National Geographic : 2009 Dec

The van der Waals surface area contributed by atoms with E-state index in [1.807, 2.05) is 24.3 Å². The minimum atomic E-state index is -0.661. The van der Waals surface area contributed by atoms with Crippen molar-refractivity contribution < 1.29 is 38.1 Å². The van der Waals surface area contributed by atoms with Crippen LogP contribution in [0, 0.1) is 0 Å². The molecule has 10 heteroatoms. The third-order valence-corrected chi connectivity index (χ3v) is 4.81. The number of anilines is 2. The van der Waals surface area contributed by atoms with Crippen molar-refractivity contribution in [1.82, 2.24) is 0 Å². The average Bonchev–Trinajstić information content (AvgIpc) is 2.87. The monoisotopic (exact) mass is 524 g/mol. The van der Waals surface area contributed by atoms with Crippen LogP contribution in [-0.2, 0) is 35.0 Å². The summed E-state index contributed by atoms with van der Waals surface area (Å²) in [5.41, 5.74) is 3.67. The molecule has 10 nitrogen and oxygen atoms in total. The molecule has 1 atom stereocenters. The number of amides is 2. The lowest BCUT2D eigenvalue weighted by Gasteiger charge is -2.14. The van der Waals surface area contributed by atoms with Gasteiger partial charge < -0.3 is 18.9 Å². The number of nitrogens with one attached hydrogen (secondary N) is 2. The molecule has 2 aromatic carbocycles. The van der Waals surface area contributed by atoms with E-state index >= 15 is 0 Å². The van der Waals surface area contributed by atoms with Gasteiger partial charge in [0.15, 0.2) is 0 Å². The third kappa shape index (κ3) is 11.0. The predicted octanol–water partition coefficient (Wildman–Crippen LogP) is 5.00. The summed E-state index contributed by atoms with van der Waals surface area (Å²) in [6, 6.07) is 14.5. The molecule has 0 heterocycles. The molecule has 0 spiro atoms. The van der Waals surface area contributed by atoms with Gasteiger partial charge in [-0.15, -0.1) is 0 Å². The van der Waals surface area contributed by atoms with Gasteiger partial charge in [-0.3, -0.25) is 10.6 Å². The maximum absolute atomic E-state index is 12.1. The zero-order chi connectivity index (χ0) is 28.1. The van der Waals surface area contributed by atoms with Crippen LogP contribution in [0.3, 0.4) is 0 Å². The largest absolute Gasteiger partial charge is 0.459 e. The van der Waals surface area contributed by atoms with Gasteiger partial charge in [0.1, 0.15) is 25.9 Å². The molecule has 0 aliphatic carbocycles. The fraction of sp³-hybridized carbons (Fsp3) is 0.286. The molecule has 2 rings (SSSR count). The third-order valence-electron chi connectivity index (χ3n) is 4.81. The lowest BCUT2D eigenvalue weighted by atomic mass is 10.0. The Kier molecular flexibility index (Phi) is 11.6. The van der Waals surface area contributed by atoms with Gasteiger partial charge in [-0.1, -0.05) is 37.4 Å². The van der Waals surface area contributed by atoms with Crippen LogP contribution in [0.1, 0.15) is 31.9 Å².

• and extremism." James Millward, the Xinjiang expert, says many Han---even o cials---sincerely believe Xinjiang faces a threat from terrorists and interlopers. "It s what they are constantly told." Eventually military forces and police clamped down on Urumqi, and there seemed no possibil- ity of further unrest. at s when the three men emerged from the mosque in the Uygur quarter, scattering people in every direction. stride up the street and back, then run at the Chinese forces. First came the single shot, which missed. e Uygurs contin- ued their charge, and I realized that the running men with their rusted swords did not expect to prevail. ey expected to die. A moment later another o cer released a burst of automatic re. e lead Uygur---the man in the owing blue shirt---fell with the sudden slackness of a thrown rag doll. His body hit the pavement, but the momentum of his sprint sent him tum- bling, and his feet ew up and over his head. For a few seconds the incident played out in tableau on the opposite sidewalk. e remain- ing two Uygurs ran into the street, and the scene became three-dimensional, with bullets ying in my direction. I ran into a nearby building and found myself in the lobby of an enormous de- partment store. People pressed themselves into corners and behind clothing displays; women wailed, and two men improvised a door lock by shoving a metal bar through the door s handles. Beyond the building s glass doors, all three of the Uygur men now lay in the street, one in- jured and two dead. Soldiers, police, and plain- clothes security o cers were ring upward, into the windows of surrounding buildings. The department store held special sig- ni cance for the Uygurs. It belonged to their heroine Rebiya Kadeer, the laundress turned mogul who had become beloved a er she be- gan to speak out against China s treatment of the Uygurs. In 1999, as an American delega- tion arrived in China to meet Kadeer, security officers arrested her. She spent the next six years in prison, then joined her exiled husband in the U.S. Her imprisonment only raised her status among her people, who regard her as the "mother of all Uygurs." She s a grandmother, just over ve feet tall, and she terri es the Chinese authorities. Men- tioning her name in Xinjiang brings swi and severe punishment. When I went with Ahun to his home in Kashgar s Old City, he spoke freely of rebellion against China s government, but when I mentioned Rebiya Kadeer, he froze. "If China nds this," he said, pointing to my voice recorder and then reaching for my throat in mock vengeance, "on Judgment Day I will catch your neck." A er the July riots, trucks with loudspeak- ers circled the public squares of Urumqi, pro- claiming that the unrest had been organized by Kadeer from her o ce in Washington, D.C. Chinese o cials accused her in news reports A UYGUR DISCO in Hotan attracts young couples to a nightlife of their own. e scene belies the o cial Chinese portrait of Uygurs as "colorful, quaint folks," says China scholar James Millward. "In the cities they are modern and worldly." Many Uygurs also ght the separatist label. But unless more of Xinjiang s wealth is shared and their culture is respected, more Uygurs will demand change.